Melbourne researcher James Petty suggests that rough sleepers are among those worse affected by this growing securitisation, and urged alertness to how all developments are shaping our public space. “Some [defensive design] looks clearly hostile, what we’re seeing is more subtle and aesthetically pleasing,” he said “this doesn’t look scary, often more neutral.” Of note was the erection of scaffolding outside Flinders St Station directly on the site previously popular among homeless sleepers. This site was the subject of an attempted eviction last year amongst a proposed ban on homelessness in the CBD which was later rescinded after mass protest. “There are little signs of construction commencing there, but it’s certainly no longer available to the homeless.”Read More
Only holding eight viewing seats at the moment, Michael clearly envisions the future of VR to be very personal. Forfeiting your sight and hearing to transport your mind to another world could feel like an intensely voyeuristic experience, where you disconnect from your body entirely, but this is not the case here. Despite a partnership with the Melbourne Fringe Festival I was privy to a private ‘screening’ - seemingly not a rare occurrence, but very pleasant when hearing any rare movement can reassert an awareness of your blindness and disconnectedness.Read More
Hosted in the Deakin Edge theatre the ‘Future of the Written’ word discussion cut a dark and gloomy train of thought through the Melbourne Writers Festival; designed to celebrate the potential directions and forces pushing the writing sphere. Opening with marketing experts Adam Pugh and Ben Birchall we mourned the written word as falling into disrepair and disregard. A desire for content munching and clicks having relegated it to a functional role easily replaceable by the cacophony of other stories and advertising we are expected to consume and connect with.Read More
China’s claim and movements in the South China Sea are both politically charged and highly complex activities, prompting a complicated array of responses to the developments. Each of the provided publications focuses on a different aspect and outcome of the sudden focus on the region, and appears to share a bias or point-of-view consistent with the nationality of the publication. None of the articles openly lie; each could be defined as ‘truthful’, however the varying priorities and perspectives are readily apparent by the details each article focuses on.Read More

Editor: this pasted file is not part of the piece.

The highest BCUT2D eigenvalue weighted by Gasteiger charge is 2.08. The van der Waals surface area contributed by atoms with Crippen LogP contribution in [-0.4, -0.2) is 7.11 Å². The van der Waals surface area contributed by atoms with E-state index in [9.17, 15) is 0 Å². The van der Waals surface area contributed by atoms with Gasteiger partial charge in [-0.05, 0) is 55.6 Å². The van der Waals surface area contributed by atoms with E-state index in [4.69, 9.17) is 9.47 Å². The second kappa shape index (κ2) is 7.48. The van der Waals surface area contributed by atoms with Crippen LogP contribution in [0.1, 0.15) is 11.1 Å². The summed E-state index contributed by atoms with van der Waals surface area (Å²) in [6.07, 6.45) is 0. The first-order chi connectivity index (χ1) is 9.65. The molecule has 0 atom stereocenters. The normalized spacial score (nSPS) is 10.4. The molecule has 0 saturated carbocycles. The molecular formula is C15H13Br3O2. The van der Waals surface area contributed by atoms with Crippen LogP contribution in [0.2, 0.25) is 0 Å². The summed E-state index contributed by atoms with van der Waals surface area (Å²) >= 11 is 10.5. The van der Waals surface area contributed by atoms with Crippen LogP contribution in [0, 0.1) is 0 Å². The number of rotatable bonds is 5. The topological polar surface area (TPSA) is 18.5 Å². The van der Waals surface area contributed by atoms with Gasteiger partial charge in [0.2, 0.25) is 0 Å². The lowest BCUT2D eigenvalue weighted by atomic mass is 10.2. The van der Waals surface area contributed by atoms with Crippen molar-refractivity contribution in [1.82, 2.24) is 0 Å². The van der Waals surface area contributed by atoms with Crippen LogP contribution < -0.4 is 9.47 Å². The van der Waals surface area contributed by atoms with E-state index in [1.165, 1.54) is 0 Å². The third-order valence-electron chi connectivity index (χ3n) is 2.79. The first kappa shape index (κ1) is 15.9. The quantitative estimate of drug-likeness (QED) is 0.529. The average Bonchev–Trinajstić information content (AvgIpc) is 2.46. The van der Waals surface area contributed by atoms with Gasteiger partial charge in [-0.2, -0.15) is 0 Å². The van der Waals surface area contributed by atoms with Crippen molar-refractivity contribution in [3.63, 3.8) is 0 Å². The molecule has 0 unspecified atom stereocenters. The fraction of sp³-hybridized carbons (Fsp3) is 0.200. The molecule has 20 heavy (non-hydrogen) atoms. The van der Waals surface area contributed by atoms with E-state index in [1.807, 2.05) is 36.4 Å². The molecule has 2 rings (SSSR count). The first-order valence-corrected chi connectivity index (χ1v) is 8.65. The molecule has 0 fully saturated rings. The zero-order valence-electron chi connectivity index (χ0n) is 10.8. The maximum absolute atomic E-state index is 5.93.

While documenting this hype and excitement Walker’s film is at its strongest, charting events and introducing an array of volunteers and PAC employees. Their interactions feel natural and Walker’s presence unobtrusive, it is a testimony to his fly-on-the-wall camera work that this time spent feels genuinely exciting (and some clever editing inserts some uncertainty sans-voiceover). Unfortunately Carson’s tale does not end climactically, and the slow burn of his campaign into obscurity largely matches the liveliness of the documentary.Read More
A Melbournian woman has successfully appealed her 4 year sentence, after being found guilty of setting fire to her own home. Her sentence has been amended to her 290 days served in prison already, after disputing the case due to her deteriorating mental condition while in confinement. Ms Jennifer Martin, 59 pleaded guilty in September 2014 to two charges of arson, after twice setting her living room ablazeRead More
iTunes’ enormous initial success was not only born from the rapidly growing iPod brand but Apple’s willingness to embrace traditional pricing systems. Much like Napster the purchasing power was entirely with the consumer, only now it was so easy. To woo record companies turned sceptical by the rise of piracy Apple could offer a non-intrusive DRM system, and allow them to embrace the digital age without acknowledging Napster and its look-a-likes as an incredibly important promotional tool.
It is fair to say that the online distribution services we take for granted were born from Napster and its following entourage of other Peer-to-Peer networks, each one a little less quasi-legal than the last.Read More